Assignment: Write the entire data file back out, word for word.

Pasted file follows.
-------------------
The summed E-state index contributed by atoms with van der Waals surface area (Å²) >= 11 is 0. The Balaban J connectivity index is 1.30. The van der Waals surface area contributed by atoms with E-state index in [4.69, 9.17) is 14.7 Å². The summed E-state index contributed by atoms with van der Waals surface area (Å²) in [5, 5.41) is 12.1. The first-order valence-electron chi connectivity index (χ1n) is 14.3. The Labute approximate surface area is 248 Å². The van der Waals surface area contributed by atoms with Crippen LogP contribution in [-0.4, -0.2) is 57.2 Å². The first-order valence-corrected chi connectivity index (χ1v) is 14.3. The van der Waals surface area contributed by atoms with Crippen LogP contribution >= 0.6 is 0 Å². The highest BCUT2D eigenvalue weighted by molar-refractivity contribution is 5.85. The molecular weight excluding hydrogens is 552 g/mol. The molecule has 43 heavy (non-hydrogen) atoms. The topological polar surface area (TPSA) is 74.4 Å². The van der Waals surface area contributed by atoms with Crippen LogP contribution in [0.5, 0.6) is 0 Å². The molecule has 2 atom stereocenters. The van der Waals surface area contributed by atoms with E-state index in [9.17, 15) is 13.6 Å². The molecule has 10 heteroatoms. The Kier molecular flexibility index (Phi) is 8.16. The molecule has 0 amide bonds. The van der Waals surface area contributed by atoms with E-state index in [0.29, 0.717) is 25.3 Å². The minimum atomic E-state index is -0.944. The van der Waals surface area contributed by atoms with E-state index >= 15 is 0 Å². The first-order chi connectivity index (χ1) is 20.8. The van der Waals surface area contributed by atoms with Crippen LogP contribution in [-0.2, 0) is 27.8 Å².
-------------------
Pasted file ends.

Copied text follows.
The summed E-state index contributed by atoms with van der Waals surface area (Å²) >= 11 is 0. The Balaban J connectivity index is 1.30. The van der Waals surface area contributed by atoms with E-state index in [4.69, 9.17) is 14.7 Å². The summed E-state index contributed by atoms with van der Waals surface area (Å²) in [5, 5.41) is 12.1. The first-order valence-electron chi connectivity index (χ1n) is 14.3. The Labute approximate surface area is 248 Å². The van der Waals surface area contributed by atoms with Crippen LogP contribution in [-0.4, -0.2) is 57.2 Å². The first-order valence-corrected chi connectivity index (χ1v) is 14.3. The van der Waals surface area contributed by atoms with Crippen LogP contribution >= 0.6 is 0 Å². The highest BCUT2D eigenvalue weighted by molar-refractivity contribution is 5.85. The molecular weight excluding hydrogens is 552 g/mol. The molecule has 43 heavy (non-hydrogen) atoms. The topological polar surface area (TPSA) is 74.4 Å². The van der Waals surface area contributed by atoms with Crippen LogP contribution in [0.5, 0.6) is 0 Å². The molecule has 2 atom stereocenters. The van der Waals surface area contributed by atoms with E-state index in [9.17, 15) is 13.6 Å². The molecule has 10 heteroatoms. The Kier molecular flexibility index (Phi) is 8.16. The molecule has 0 amide bonds. The van der Waals surface area contributed by atoms with E-state index in [0.29, 0.717) is 25.3 Å². The minimum atomic E-state index is -0.944. The van der Waals surface area contributed by atoms with E-state index >= 15 is 0 Å². The first-order chi connectivity index (χ1) is 20.8. The van der Waals surface area contributed by atoms with Crippen LogP contribution in [-0.2, 0) is 27.8 Å².